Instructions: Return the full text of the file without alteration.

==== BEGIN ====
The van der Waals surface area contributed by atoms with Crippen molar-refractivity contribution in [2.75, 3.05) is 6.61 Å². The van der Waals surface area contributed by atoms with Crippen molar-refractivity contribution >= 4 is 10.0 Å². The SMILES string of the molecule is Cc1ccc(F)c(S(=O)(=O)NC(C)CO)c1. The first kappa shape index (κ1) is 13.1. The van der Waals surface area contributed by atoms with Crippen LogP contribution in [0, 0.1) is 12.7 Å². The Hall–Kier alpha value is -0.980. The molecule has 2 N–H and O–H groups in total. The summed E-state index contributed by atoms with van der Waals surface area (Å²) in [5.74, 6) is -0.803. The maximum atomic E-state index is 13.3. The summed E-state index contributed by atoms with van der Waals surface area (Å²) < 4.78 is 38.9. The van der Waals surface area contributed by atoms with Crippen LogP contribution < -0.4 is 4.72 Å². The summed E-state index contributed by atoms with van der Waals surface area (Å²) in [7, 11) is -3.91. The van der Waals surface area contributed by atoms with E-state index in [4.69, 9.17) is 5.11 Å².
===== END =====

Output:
The van der Waals surface area contributed by atoms with Crippen molar-refractivity contribution in [2.75, 3.05) is 6.61 Å². The van der Waals surface area contributed by atoms with Crippen molar-refractivity contribution >= 4 is 10.0 Å². The SMILES string of the molecule is Cc1ccc(F)c(S(=O)(=O)NC(C)CO)c1. The first kappa shape index (κ1) is 13.1. The van der Waals surface area contributed by atoms with Crippen LogP contribution in [0, 0.1) is 12.7 Å². The Hall–Kier alpha value is -0.980. The molecule has 2 N–H and O–H groups in total. The summed E-state index contributed by atoms with van der Waals surface area (Å²) in [5.74, 6) is -0.803. The maximum atomic E-state index is 13.3. The summed E-state index contributed by atoms with van der Waals surface area (Å²) < 4.78 is 38.9. The van der Waals surface area contributed by atoms with Crippen LogP contribution < -0.4 is 4.72 Å². The summed E-state index contributed by atoms with van der Waals surface area (Å²) in [7, 11) is -3.91. The van der Waals surface area contributed by atoms with E-state index in [4.69, 9.17) is 5.11 Å².